In one striking example, López de Gómara recounts the triumphant return of Christopher Columbus to the court of the Catholic Monarchs, where he is given a hero’s welcome. Gómara describes the coat of arms presented to the Genoese navigator, which he inscribes with a couplet celebrating his own achievements:
Puso Christoual Colon al rededor del escudo de armas, que le concedieron, esta letra:
Por Castilla, y por Leon.
Nueuo mundo hallo Colon. (López de Gómara, Historia 22)
Christopher Columbus put this inscription around the coat of arms that they gave him:
For Castile, and for Leon.
Columbus found a new world.
Hakohen, somewhat more critical of Columbus’ project, glosses the couplet, first reproducing it in Spanish (with a slight variant) in Hebrew letters, followed by a poem of his own composition:
Por Castilla y por León
Medio el mundo halló Colón
For Castille and for Leon
Columbus found half of the world
And I, Joseph Hakohen, composed the following, saying:
For Castilla, and also for Leon
Colon found a new world
But with the passage of the sun through the sky,
they crossed into the Valley of Ayalon (Joshua 10:12-13)
There he earned eternal fame
For there he also found a colony
Thus many nations were humbled
In great reproach, contempt and dishonor,
For this man crossed there,
to become the mistletoe [i.e. a parasite] to their oak.
Elsewhere he frankly contradicts López de Gómara’s version of events, offering a counter history to the hegemonic narrative of the Spanish original. For example, López de Gómara’s chapter on syphillis is plainly titled “Que las bubas vinieron de las Indias,” or ‘syphillis came from the Indies.’ (Historia 37-38).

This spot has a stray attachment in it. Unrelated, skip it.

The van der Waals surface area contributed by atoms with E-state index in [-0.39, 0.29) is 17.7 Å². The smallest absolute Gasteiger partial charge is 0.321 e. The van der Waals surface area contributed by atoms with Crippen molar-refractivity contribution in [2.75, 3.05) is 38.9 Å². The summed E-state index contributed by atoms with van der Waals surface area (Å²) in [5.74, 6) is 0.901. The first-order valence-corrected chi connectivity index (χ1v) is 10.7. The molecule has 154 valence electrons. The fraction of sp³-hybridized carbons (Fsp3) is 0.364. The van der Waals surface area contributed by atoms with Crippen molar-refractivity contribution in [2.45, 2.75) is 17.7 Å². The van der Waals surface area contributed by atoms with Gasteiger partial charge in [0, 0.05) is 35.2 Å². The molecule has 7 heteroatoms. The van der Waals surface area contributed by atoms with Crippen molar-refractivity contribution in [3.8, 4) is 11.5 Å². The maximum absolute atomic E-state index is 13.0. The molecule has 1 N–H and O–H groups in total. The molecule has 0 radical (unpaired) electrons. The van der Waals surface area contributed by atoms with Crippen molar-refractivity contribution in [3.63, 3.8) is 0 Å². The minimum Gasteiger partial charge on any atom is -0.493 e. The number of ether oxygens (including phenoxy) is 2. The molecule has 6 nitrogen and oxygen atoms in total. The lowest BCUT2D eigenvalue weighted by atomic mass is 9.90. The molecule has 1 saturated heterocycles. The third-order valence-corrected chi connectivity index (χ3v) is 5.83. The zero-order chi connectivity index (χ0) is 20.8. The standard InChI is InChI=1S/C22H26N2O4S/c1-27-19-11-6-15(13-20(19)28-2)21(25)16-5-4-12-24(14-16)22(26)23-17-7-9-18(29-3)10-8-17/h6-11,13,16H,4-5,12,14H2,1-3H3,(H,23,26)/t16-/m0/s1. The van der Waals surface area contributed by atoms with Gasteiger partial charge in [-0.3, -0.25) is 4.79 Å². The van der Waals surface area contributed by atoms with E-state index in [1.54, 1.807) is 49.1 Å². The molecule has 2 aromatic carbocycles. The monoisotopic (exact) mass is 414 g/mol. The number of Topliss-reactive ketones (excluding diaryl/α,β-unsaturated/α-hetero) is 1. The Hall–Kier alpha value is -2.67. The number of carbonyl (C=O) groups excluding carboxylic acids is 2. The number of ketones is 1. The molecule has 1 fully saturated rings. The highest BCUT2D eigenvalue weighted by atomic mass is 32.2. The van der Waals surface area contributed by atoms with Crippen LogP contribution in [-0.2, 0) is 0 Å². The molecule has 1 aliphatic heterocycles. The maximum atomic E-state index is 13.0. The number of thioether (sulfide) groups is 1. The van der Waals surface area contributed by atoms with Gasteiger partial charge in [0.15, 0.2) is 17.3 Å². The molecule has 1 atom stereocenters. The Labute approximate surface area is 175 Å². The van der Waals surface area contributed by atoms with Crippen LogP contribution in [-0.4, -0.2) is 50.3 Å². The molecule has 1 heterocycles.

He explains that Spanish conquistadors contracted syphillis by having sex with indigenous women from the island of Hispaniola, then returned to Spain. Subsequently they traveled to Naples to fight the French, where they infected Italian women with the disease:
Los de aquesta ysla Española son todos bubosos. Y como los Españoles dormian con las Indias hinchieronse luego de bubas, enfermedad pegajosisima, y que atormenta con rezios dolores. Sintiendose atormentar y no mejorando, se boluieron muchos dellos a España por sanar, y otros a negocios, los quales pegaron su encubierta dolencia a muchas mugeres cortesanas, y ellas a muchos hombres, que passaron a Italia a la guerra de Napoles en fauor del rey don Fernando, el segundo, contra Franceses, y pegaron alla aquel su mal. (Historia 36-37)
The inhabitants of that island Hispaniola are all syphillitic. And as the Spanish slept with the Indian women they then became infected with syphillis, that most contagious disease that torments one with fierce pains. Feeling afflicted and not improving, many went back to Spain to recover, and others to conduct business, by which they infected many courtesan ladies who in turn infected many men who went over to Italy to the War of Naples on the side of King Fernando II, against the French, and there they spread their disease.
Without editorializing, Hakohen turns López de Gómara’s narrative on its head, substituting a very different epidemiology of the Columbian exchange that runs counter to López de Gómara’s official narrative. Hakohen’s chapter is titled “Syphillis is a French sickness, that the Spaniards brought from there, and they also brought the hordeolu (orzuelo, ‘stye’) illness.” His version differs considerably from that of López de Gómara: